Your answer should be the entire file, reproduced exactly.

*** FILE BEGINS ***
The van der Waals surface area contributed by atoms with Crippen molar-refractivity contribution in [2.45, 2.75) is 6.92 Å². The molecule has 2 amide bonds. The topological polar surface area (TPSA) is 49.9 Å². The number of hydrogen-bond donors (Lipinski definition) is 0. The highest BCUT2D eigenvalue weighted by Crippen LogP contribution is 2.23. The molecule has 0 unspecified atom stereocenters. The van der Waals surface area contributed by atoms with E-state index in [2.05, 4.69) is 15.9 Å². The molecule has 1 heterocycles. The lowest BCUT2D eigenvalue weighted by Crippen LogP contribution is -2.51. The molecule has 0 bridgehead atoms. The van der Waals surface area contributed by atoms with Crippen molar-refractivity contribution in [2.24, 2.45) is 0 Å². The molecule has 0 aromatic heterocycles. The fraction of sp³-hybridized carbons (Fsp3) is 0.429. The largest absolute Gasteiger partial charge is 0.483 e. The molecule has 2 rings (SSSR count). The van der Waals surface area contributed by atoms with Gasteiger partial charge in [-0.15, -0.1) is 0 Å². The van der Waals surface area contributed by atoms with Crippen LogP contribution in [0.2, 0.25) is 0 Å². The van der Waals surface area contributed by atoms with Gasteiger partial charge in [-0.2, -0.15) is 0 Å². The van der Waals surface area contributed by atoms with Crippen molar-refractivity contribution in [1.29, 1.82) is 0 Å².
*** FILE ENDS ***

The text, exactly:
The van der Waals surface area contributed by atoms with Crippen molar-refractivity contribution in [2.45, 2.75) is 6.92 Å². The molecule has 2 amide bonds. The topological polar surface area (TPSA) is 49.9 Å². The number of hydrogen-bond donors (Lipinski definition) is 0. The highest BCUT2D eigenvalue weighted by Crippen LogP contribution is 2.23. The molecule has 0 unspecified atom stereocenters. The van der Waals surface area contributed by atoms with E-state index in [2.05, 4.69) is 15.9 Å². The molecule has 1 heterocycles. The lowest BCUT2D eigenvalue weighted by Crippen LogP contribution is -2.51. The molecule has 0 bridgehead atoms. The van der Waals surface area contributed by atoms with Crippen molar-refractivity contribution in [2.24, 2.45) is 0 Å². The molecule has 0 aromatic heterocycles. The fraction of sp³-hybridized carbons (Fsp3) is 0.429. The largest absolute Gasteiger partial charge is 0.483 e. The molecule has 2 rings (SSSR count). The van der Waals surface area contributed by atoms with Gasteiger partial charge in [-0.15, -0.1) is 0 Å². The van der Waals surface area contributed by atoms with Crippen LogP contribution in [0.2, 0.25) is 0 Å². The van der Waals surface area contributed by atoms with Gasteiger partial charge in [-0.2, -0.15) is 0 Å². The van der Waals surface area contributed by atoms with Crippen molar-refractivity contribution in [1.29, 1.82) is 0 Å².